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Related to Philippi: battle of Philippi


A city of ancient Macedon, in the northeast of present-day Greece, near the Aegean Sea. It was the site of Antony and Octavian's decisive defeat of Brutus and Cassius in 42 bc.

Phi·lip′pi·an (-lĭp′ē-ən) adj. & n.
American Heritage® Dictionary of the English Language, Fifth Edition. Copyright © 2016 by Houghton Mifflin Harcourt Publishing Company. Published by Houghton Mifflin Harcourt Publishing Company. All rights reserved.


(fɪˈlɪpaɪ; ˈfɪlɪ-)
(Placename) an ancient city in NE Macedonia: scene of the victory of Antony and Octavian over Brutus and Cassius (42 bc)
Collins English Dictionary – Complete and Unabridged, 12th Edition 2014 © HarperCollins Publishers 1991, 1994, 1998, 2000, 2003, 2006, 2007, 2009, 2011, 2014


(fɪˈlɪp aɪ, ˈfɪl əˌpaɪ)

a ruined city in NE Greece, in Macedonia: Octavian and Mark Antony defeated Brutus and Cassius here, 42 B.C.
Phi•lip′pi•an (-i ən) adj., n.
Random House Kernerman Webster's College Dictionary, © 2010 K Dictionaries Ltd. Copyright 2005, 1997, 1991 by Random House, Inc. All rights reserved.
ThesaurusAntonymsRelated WordsSynonymsLegend:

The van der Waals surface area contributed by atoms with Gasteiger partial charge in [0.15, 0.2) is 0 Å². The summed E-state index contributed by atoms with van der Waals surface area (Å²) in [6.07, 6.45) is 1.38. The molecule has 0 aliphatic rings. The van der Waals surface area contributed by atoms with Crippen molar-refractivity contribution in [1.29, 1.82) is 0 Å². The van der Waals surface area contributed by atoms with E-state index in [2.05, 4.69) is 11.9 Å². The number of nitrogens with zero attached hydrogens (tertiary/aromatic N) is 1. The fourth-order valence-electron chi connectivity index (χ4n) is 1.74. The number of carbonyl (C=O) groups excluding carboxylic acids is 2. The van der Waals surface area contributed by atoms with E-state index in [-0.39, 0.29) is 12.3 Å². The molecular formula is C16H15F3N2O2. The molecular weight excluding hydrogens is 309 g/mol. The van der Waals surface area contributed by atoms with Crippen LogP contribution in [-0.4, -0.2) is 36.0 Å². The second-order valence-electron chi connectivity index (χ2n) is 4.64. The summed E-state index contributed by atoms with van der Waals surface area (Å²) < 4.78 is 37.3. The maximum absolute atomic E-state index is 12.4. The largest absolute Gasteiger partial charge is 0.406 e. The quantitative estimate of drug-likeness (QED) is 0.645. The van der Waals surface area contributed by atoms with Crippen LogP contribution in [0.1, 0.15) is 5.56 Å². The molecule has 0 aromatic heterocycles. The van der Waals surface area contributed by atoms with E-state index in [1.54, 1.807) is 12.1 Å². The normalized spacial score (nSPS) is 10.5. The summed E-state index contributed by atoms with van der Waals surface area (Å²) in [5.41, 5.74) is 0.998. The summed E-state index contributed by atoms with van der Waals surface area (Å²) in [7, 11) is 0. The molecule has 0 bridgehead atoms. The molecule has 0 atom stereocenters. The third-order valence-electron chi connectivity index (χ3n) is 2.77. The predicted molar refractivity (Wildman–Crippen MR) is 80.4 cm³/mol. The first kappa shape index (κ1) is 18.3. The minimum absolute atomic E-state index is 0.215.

Noun1.Philippi - a city in ancient Macedonia that was important in early ChristianityPhilippi - a city in ancient Macedonia that was important in early Christianity
2.Philippi - Octavian and Mark Antony defeated Brutus and Cassius in 42 BC
Macedonia - landlocked republic on the Balkan Peninsula; achieved independence from Yugoslavia in 1991
Based on WordNet 3.0, Farlex clipart collection. © 2003-2012 Princeton University, Farlex Inc.
References in classic literature ?
They were "cestracio philippi" sharks, with brown backs and whitish bellies, armed with eleven rows of teeth-- eyed sharks--their throat being marked with a large black spot surrounded with white like an eye.
"Then we meet again at Philippi," cried Raffles in gay adieu.
"'And I think that the field of Philippi Was where Caesar came to an end; But who gave old Brutus the tip, I Can't comprehend!'
The poor old sheik we saw at Cesarea Philippi with his ragged band of a hundred followers, would have been called a "king" in those ancient times.
He had been in several engagements, such as they were-- at Philippi, Rich Mountain, Carrick's Ford and Greenbrier--and had borne himself with such gallantry as not to attract the attention of his superior officers.
"The same thing that happened to Brutus the night before the battle of Philippi; I have seen a ghost."
If we may trust the observations of Philippi in Sicily, the successive changes in the marine inhabitants of that island have been many and most gradual.
It is told of Brutus, that when he fell on his sword after the battle of Philippi, he quoted a line of Euripides,--"O Virtue!
The drug had no discriminating action; it was neither diabolical nor divine; it but shook the doors of the prisonhouse of my disposition; and like the captives of Philippi, that which stood within ran forth.
The background to Paul's letter to the Christian community at Philippi was both startling and demanding.